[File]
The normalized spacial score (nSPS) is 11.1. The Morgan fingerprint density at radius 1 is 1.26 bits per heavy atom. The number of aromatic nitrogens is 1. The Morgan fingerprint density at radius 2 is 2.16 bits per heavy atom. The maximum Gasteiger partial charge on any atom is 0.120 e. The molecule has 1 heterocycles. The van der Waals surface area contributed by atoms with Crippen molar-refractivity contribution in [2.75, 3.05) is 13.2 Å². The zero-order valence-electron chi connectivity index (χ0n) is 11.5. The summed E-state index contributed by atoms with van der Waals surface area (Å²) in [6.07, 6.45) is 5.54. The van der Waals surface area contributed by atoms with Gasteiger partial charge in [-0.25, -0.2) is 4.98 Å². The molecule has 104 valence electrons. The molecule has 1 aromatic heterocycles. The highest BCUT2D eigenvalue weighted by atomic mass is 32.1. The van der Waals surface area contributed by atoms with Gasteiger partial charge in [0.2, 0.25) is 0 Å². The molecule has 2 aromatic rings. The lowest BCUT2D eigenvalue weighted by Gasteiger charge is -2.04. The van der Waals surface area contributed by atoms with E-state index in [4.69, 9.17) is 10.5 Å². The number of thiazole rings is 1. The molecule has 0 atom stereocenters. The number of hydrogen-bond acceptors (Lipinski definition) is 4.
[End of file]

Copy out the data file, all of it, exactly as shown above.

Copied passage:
The normalized spacial score (nSPS) is 11.1. The Morgan fingerprint density at radius 1 is 1.26 bits per heavy atom. The number of aromatic nitrogens is 1. The Morgan fingerprint density at radius 2 is 2.16 bits per heavy atom. The maximum Gasteiger partial charge on any atom is 0.120 e. The molecule has 1 heterocycles. The van der Waals surface area contributed by atoms with Crippen molar-refractivity contribution in [2.75, 3.05) is 13.2 Å². The zero-order valence-electron chi connectivity index (χ0n) is 11.5. The summed E-state index contributed by atoms with van der Waals surface area (Å²) in [6.07, 6.45) is 5.54. The van der Waals surface area contributed by atoms with Gasteiger partial charge in [-0.25, -0.2) is 4.98 Å². The molecule has 104 valence electrons. The molecule has 1 aromatic heterocycles. The highest BCUT2D eigenvalue weighted by atomic mass is 32.1. The van der Waals surface area contributed by atoms with Gasteiger partial charge in [0.2, 0.25) is 0 Å². The molecule has 2 aromatic rings. The lowest BCUT2D eigenvalue weighted by Gasteiger charge is -2.04. The van der Waals surface area contributed by atoms with E-state index in [4.69, 9.17) is 10.5 Å². The number of thiazole rings is 1. The molecule has 0 atom stereocenters. The number of hydrogen-bond acceptors (Lipinski definition) is 4.